By PDC’s Senior Weather
Specialist Glenn James
The Pacific Disaster Center’s (PDC Global) Friday, January 12, 2024, Tropical Cyclone Activity Report…for the Pacific Ocean, the Indian Ocean, and adjacent Seas
Current Tropical Cyclones:
Tropical Cyclone 05S…is located approximately 410 NM north of Port Louis, Mauritius
Northeast Pacific Ocean:
The North Pacific hurricane season officially ended on November 30, 2023. Routine issuance of the Tropical Weather Outlook will resume on May 15, 2024. During the off-season, Special Tropical Weather Outlooks will be issued as conditions warrant.
The eastern Pacific basin hurricane season was above normal, with 17 named storms, of which 10 were hurricanes and eight of those major hurricanes.
From August 16 to 21, Tropical Storm Hilary brought widespread heavy rainfall and flooding to Southern California, with some areas receiving up to 600% of their normal August rainfall. Hilary resulted in the first ever issuance of Tropical Storm Watches and Warnings for the Southern California coastline by NOAA’s National Hurricane Center. In addition, the Center distributed key hazard focused messages for Hilary in Spanish through the agency’s new language translation project.
Hurricane Otis made landfall near Acapulco, Mexico, on October 25 as a category-5 hurricane, with sustained winds of 165 mph. Otis holds the record as the strongest land falling hurricane in the eastern Pacific, after undergoing rapid intensification in which wind speeds increased by 115 mph in 24 hours.
Central North Pacific:
The central North Pacific hurricane season officially ended on November 30, 2023. Routine issuance of the Tropical Weather Outlook will resume on June 1, 2024. During the off-season, Special Tropical Weather Outlooks will be issued as conditions warrant.
The central Pacific basin had a near-normal season with four tropical systems traversing the basin.
Hurricane Dora, a category-4 storm, passed south of Hawaii in early August, marking the first major hurricane in the central Pacific basin since 2020. The strong gradient between a high pressure system to the north and Dora to the south was a contributing factor to the wind-driven, fast-moving wildfires in Hawaii.
Western Pacific, Indian Ocean and adjacent Seas:
South Indian Ocean…
Tropical Cyclone 05S
According to the JTWC warning number 1, sustained winds are 35 knots…with gusts to near 45 knots.
Animated multi=spectral satellite imagery depicts a rapidly consolidating and intensifying system, with well-defined spiral bands wrapping into an increasingly defined low level circulation center (llcc). While cloud top temperatures have warmed over the past three hours, deep convective towers continue to fire on the northern side of the center but are struggling to wrap upshear. A microwave image depicts a small, well-defined inner core of moderate convection, with strong inflow bands to the west-southwest and northern sides of the llcc defining the circulation center.
Analysis reveals a very favorable environment characterized by low (0-5 knots) of easterly shear, dual-channel outflow aloft, zesty sea surface temperatures. The system is moving to the southwest along the western side of a subtropical ridge (str) centered to the east.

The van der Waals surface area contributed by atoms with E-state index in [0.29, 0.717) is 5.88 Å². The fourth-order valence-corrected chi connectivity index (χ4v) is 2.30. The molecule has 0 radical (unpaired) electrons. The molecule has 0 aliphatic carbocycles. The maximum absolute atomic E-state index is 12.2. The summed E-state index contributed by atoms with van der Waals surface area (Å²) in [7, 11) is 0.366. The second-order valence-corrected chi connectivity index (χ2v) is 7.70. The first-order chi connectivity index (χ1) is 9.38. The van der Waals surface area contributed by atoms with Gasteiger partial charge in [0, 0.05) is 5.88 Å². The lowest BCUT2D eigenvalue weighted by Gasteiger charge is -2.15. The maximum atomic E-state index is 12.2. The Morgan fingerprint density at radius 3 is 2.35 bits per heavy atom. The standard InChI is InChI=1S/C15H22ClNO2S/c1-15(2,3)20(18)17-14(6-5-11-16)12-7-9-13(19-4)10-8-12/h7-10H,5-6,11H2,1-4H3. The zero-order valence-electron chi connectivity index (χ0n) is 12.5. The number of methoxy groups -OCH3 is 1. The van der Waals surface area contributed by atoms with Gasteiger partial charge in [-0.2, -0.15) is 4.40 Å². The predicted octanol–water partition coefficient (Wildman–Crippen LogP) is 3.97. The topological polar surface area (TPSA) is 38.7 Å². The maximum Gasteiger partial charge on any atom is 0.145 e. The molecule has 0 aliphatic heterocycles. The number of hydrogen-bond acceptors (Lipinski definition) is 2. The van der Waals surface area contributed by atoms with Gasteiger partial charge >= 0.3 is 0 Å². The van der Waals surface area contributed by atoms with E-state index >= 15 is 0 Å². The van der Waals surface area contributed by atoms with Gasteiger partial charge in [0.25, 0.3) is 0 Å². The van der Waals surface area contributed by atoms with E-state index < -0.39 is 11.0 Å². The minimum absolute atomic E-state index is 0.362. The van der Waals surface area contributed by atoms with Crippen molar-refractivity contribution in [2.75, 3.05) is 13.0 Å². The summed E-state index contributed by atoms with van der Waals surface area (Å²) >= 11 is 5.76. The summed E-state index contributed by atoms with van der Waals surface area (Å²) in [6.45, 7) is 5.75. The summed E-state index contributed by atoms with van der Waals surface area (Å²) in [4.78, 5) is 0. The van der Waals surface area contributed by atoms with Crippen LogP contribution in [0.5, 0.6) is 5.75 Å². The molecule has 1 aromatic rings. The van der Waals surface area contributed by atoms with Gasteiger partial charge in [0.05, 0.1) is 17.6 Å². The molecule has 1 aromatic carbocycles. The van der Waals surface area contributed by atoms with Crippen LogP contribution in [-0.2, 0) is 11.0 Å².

Tropical cyclone 05S is forecast to track generally towards the southwest along the west side of the steering ridge for the next 36 hours. Track speeds will remain relatively steady through the first day or so of the forecast as the ridge remains entrenched to the east. By 36 hours, the track begins to turn more southward and slows down as the ridge begins to reorient to a more northwest-southeast axis.
Shortly after 48 hours, TC 05S will be firmly set upon a southeastward track as the ridge completes its reorientation phase, and is expected to pass between La Reunion and Mauritius around 96 hours, then continue into the open waters of the Southern Indian Ocean.
In terms of intensity, the environment is optimum for rapid intensification once the llcc fully consolidates, which is expected imminently. Optimum conditions are forecast to continue for the next 48 hours, allowing the system to intensify at least 60 knots over the next two days.
Conditions remain favorable for another 24 hours after that, and additional intensification up to at least 105 knots, and potential higher, is expected prior to the system reaching the Mascarene Archipelago. A rapid decrease in ocean heat content and sea surface temperatures, accompanied by a sharp increase in shear will induce a slow but steady weakening trend after 96 hours as the system continues moving poleward.
There’s an area of disturbed weather, being referred to as Invest 98S…located approximately 297 NM west-northwest of the Cocos Islands.
Enhanced infrared satellite imagery and a microwave image depict weak convection to the southwestern and northeastern quadrants, wrapping into a poorly defined low level circulation center (llcc), with associated weak mid-level turning.
Environmental analysis indicates a marginally favorable environment for development due to low (10-15 knot) vertical wind shear, warm sea surface temperatures, offset by weak equatorward outflow.
Global models agree that 98S will generally remain quasi-stationary.
Maximum sustained surface winds are estimated at 18 to 22 knots.
The potential for the development of a significant tropical cyclone within the next 24 hours remains low.